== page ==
You are exactly right. In fact the Nobel Peace Prize committee has been fairly blunt about the fact that they consider hoped for future progress to be a legit reason to award the prize. And if I may be so bold, I would just observe that it seems like the bulk of the 20-20 hindsight questionable winners of past years were exactly of that future-looking criteria. Arafat, Perez and Rabin seemingly being a perfect example of it.

    But here’s what I don’t understand: Why do conservatives even care whom “five Norwegian leftists” choose as their “hero” in the first place?

    There are any number of leftist awarding entities whose awards/awardees the likes of Krauthammer don’t burn a single gram of carbohydrates complaining about.

    Why complain about this one?

    I mean, does this really boil down to nothing more than an attempt to undercut an award, based not on it’s alleged ideological bias, but rather on the basis of it’s perceived gravitas here and around the world? And if so then doesn’t it follow that the real point of the exercise is simply partisan politics?

    How else do we explain all the fuss over this particular group of “leftists” while so many others are glibly ignored?


  8. Brian |

    Why? Because the political bias was obvious enough for a blind man to see. Obama had been president all of 12 days when nominations were due. Before then, he was a junior senator from Illinois with absolutely no legislation under his belt. Before that, he was a community organizer. He had no record upon which to base this decision (and still doesn’t).


  9. Kevin |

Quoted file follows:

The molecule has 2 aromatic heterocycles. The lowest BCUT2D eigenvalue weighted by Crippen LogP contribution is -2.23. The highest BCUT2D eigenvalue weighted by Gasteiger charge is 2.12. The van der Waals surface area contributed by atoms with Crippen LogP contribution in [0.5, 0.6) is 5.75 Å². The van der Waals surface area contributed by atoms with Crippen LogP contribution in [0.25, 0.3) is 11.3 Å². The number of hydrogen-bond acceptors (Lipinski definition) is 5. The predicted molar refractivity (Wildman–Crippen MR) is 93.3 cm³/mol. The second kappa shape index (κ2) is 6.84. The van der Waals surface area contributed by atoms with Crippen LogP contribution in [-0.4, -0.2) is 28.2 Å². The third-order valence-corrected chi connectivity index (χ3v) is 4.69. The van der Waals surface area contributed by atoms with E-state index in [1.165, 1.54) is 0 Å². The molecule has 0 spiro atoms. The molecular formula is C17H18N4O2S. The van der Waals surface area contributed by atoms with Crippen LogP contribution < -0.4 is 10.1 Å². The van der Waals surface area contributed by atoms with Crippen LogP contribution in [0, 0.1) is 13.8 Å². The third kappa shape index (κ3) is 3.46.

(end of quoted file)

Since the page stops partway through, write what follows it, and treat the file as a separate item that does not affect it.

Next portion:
Really, Brian?

    That’s the best you can do?

    A vapid lie about his legislative record in Illinois?

    The truth about Obama’s record in Illinois for those interested in the truth: http://www.washingtonpost.com/wp-dyn/content/article/2008/01/03/AR2008010303303.html


  10. Harvey |

    Kevin,

    The answer to “Why do conservatives even care whom ‘five Norwegian leftists’ choose as their ‘hero’ in the first place?” is easy!

    It’s our job as social/political commentators to 1) identify the “other side” and 2) Complain about everything they do! LOL!


  11. Kevin |

    Touche, Harvey.

    I look forward to the critique of my blog having won the David Niewert Award 4 years after the fact.

    I assume that the secretary who currently has PepsiCo owing a massive court award because she misplaced the legal notice that they were being sued used to do the same job for conservatives… which is why all these years have gone by with nary a peep about the uber-leftist Niewert award.


  12. doris |

    Bush, really, Tom, Nobel Peace Prize, opperative word being Peace. Bush
    started these two stupid wars we are bogged down in now. Plus, he was in office when we were hit by terrorists on our home soil and really did nothing about that particular terrorist. He deserves the ultimate war award.


  13. Kevin |

    “The most important thing is for us to find Osama bin Laden. It is our number one priority and we will not rest until we find him.” — George W. Bush, Sept. 13, 2001

    &

    “I don’t know where bin Laden is. I have no idea and really don’t care. It’s not that important. It’s not our priority.” — George W. Bush, March 13, 2002


  14. doris |

    nuff said.


  15. Harvey |

    But lets not loose sight of George Bush’s record of keeping America safe from another terrorist attack — he did that by using common sense and practical measures — not “politically correct” or “humanitarian” measures.


  16. Brian Bagent |

    Let me see if I have this straight, Kevin. You’re suggesting that Obama got the Nobel Peace Prize because of his record as a state senator from Illinois, for “work” done prior to his election to the US Senate in 2004? Yes, I’m certain that the committee must have weighted his time in the Illinois senate quite heavily.